Artillery vehicle

US sends artillery to Ukraine to destroy Russian firepower

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Washington (AFP) – US pressure to send artillery to Ukraine is aimed at degrading Russian forces, not only in the immediate battlefield but in the longer term, according to US Secretary of Defense Lloyd Austin and military experts.

The United States, France, the Czech Republic and other allies are sending dozens of long-range howitzers to help Ukraine thwart Russia’s growing offensive in the eastern Donbass region.

Backed by better air defense, attack drones and Western intelligence, the allies hope kyiv will be able to destroy much of Russia’s firepower in the looming confrontation.

After returning from Kyiv, where he met with Ukrainian defense chiefs and President Volodymyr Zelensky, Austin told reporters in Poland early Monday that Washington’s hopes were higher than that.

Russia “has already lost a lot of military capability, and a lot of its troops, quite frankly. And we want them not to have the ability to replicate that capability very quickly,” Austin said.

“We want to see Russia weakened to the point that it can’t do the kinds of things it did by invading Ukraine.”

‘War of attrition’

This is a change from Washington’s initial approach, when they simply hoped to help prevent Moscow’s capture of the Ukrainian capital and the overthrow of Zelensky’s government.

In fact, aided by anti-aircraft and anti-armour missiles supplied by the United States and its European allies, Ukrainian troops forced the Russian military to withdraw from northern Ukraine within six weeks of the February 24 invasion. .

But Moscow now controls significant swathes of eastern and southern Ukraine, apparently aiming to expand into the center of the country by sending in more troops and equipment.

According to experts, their plan is to use long-range bombardments to repel most Ukrainian forces and only then to send in ground troops and tanks to secure the territory.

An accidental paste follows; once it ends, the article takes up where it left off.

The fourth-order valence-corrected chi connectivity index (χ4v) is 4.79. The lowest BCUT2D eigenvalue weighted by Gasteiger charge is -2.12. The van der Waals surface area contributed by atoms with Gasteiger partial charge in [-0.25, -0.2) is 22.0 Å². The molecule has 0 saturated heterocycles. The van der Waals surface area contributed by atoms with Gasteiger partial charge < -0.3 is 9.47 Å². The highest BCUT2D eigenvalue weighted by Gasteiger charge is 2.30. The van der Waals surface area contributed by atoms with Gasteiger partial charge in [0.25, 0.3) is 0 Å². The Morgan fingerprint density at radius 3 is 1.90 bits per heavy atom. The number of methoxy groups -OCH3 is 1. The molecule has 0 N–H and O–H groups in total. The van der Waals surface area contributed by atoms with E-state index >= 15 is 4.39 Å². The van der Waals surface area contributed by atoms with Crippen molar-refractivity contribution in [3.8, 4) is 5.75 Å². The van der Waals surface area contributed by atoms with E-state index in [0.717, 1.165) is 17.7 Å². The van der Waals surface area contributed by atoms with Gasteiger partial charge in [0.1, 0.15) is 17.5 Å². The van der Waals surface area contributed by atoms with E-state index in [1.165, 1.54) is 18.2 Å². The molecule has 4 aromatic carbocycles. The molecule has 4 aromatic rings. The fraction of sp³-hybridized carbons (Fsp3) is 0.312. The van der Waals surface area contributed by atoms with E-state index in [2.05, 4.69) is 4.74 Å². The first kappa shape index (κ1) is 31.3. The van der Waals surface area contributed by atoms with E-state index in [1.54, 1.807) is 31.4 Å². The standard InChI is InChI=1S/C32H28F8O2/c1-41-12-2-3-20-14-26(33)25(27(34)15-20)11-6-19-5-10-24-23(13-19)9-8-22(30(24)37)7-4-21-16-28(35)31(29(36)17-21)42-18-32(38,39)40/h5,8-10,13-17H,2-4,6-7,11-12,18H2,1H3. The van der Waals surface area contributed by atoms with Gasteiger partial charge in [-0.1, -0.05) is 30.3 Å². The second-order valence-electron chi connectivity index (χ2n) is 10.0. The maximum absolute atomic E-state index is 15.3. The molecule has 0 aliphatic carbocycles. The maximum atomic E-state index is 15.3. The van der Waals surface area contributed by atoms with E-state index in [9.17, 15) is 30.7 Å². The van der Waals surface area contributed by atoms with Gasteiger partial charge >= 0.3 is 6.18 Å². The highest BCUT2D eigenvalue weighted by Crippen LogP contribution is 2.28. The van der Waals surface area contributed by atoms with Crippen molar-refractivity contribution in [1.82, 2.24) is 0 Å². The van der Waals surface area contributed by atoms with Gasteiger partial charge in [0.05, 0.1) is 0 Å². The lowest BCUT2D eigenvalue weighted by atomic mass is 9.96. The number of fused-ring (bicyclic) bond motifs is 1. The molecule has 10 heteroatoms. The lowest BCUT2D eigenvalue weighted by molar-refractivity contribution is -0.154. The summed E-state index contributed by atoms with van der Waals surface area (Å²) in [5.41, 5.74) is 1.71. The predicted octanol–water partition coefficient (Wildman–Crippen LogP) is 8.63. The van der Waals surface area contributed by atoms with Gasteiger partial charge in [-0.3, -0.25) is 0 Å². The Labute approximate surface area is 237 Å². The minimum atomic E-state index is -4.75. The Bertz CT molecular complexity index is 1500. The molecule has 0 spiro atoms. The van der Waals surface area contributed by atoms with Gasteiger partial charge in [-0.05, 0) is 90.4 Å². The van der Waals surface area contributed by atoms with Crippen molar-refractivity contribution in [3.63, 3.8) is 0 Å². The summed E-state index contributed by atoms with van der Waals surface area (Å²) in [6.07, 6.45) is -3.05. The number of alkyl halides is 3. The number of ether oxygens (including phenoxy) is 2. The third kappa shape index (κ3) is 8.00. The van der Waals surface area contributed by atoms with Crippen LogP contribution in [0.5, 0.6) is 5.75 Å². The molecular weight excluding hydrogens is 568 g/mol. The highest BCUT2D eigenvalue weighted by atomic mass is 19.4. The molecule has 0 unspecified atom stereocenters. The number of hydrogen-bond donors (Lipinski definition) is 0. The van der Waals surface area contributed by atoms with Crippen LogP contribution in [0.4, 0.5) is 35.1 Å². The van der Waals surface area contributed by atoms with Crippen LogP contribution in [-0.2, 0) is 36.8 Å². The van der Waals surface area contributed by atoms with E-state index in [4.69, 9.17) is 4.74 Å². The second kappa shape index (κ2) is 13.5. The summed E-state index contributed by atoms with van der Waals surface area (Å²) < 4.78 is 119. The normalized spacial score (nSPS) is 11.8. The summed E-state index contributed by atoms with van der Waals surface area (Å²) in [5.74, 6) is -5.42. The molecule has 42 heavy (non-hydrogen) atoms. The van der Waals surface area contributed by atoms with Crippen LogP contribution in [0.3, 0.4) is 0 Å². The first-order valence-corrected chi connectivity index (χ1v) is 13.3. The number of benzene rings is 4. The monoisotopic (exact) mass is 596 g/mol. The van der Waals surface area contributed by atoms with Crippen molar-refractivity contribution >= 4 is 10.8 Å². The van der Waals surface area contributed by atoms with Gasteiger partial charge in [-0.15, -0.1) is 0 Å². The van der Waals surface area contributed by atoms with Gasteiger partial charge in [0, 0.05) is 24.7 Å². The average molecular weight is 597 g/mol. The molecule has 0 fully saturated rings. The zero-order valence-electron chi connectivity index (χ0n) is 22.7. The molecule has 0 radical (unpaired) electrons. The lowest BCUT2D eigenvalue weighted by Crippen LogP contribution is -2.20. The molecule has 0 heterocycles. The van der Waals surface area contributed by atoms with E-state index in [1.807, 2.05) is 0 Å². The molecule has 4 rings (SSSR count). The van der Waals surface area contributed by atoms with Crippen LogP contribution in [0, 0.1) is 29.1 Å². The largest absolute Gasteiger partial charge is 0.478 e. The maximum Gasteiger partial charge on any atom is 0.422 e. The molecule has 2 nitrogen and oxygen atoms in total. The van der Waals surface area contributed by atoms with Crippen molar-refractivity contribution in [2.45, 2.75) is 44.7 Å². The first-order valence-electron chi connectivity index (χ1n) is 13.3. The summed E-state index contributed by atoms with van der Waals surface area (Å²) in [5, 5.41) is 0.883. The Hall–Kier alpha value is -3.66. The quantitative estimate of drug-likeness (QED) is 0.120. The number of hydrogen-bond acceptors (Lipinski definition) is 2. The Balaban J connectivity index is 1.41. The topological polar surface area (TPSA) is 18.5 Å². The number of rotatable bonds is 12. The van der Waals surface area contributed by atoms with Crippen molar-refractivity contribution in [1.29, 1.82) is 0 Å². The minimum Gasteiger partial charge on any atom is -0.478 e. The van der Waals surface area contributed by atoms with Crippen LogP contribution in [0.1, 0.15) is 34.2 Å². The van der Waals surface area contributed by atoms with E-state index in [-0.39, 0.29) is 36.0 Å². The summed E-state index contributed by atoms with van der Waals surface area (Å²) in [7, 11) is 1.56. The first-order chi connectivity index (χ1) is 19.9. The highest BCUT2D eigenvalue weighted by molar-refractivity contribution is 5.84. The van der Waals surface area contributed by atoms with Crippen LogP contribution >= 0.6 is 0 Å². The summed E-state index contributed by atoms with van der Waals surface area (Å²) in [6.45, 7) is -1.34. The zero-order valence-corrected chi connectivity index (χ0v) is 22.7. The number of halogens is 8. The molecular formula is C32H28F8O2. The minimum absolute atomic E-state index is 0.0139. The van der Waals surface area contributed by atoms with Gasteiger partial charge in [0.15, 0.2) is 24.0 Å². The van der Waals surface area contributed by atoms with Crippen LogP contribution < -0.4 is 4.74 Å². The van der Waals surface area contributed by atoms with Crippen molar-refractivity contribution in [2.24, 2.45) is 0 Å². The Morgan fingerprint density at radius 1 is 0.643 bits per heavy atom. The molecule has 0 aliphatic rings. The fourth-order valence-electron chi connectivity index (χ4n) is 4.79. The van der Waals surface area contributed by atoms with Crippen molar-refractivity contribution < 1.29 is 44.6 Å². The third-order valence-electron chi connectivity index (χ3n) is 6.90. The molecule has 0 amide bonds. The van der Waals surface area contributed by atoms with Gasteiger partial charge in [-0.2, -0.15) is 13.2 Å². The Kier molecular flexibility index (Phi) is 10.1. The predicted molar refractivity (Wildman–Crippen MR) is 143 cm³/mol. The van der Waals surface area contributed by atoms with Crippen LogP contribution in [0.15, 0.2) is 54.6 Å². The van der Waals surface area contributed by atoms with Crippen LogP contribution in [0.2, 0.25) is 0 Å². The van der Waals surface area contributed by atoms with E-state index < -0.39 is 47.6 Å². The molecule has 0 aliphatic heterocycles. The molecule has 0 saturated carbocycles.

The best option for Ukraine is to retaliate with superior artillery – backed by protection against air assault – to destroy Russian firepower, according to Mike Jacobson, a US civilian field artillery expert.

Jacobson predicted this would lead to a “war of attrition” in which the Ukraine, with allied-supplied equipment with longer ranges and more precise targeting, could stop the Russians.

“I believe superior artillery will diminish the ability of the Russians to sustain this fight,” Jacobson told AFP.

Phillips O’Brien, a professor of strategic studies at the University of St. Andrews who posts daily analyzes of the war on Twitter, wrote that the coming artillery combat will resemble World War I, with each side trying to exhaust the other with grueling bombardments.

The Russian army “is considerably smaller and has suffered significant equipment losses. The Ukrainian army is smaller, but on the verge of being much better armed,” he said.

“Russia must change this dynamic or it loses the war of attrition.”

Rapid deployment

The United States and its allies are advancing rapidly with supplies to take advantage of the slow regrouping of Russian forces after their setback in northern Ukraine.

Already at least 18 of the 90 towed artillery pieces pledged by Washington over the past two weeks have been delivered to Ukrainian forces, with more being shipped early this week, according to a Pentagon official.

Washington also provides nearly 200,000 rounds of howitzer ammunition and organizes the supply of ammunition to the Russian-made artillery that Ukrainian forces currently operate.

Some 50 Ukrainian soldiers have already been trained to use US howitzers, and more are in training this week.

Meanwhile, France sends its ultra-advanced Caesar mobile howitzer, and the Czech Republic delivers its old self-propelled howitzers.

Canada also sends advanced “Excalibur” howitzers and guided shells that can travel over 40 kilometers and deliver ammunition precisely to the target.

“The fight they’re fighting in Donbass is going to rely heavily on what we call long-range fire, artillery in particular,” a senior US defense official said.

“That’s why we are focusing them on getting artillery as well as tactical drones,” the official said.

It was a reference to allies supplying “suicide drones”, unmanned aerial vehicles armed with bombs that can be steered for hours to seek out and then explode on Russian targets.

But no one is saying that such a strategy will allow Ukraine to completely drive out the Russians.

If Kyiv wins in the artillery confrontation, it “will end up forcing them (Russia) to step up or negotiate realistically,” Jacobson said.

“Russia will be frustrated but not defeated.”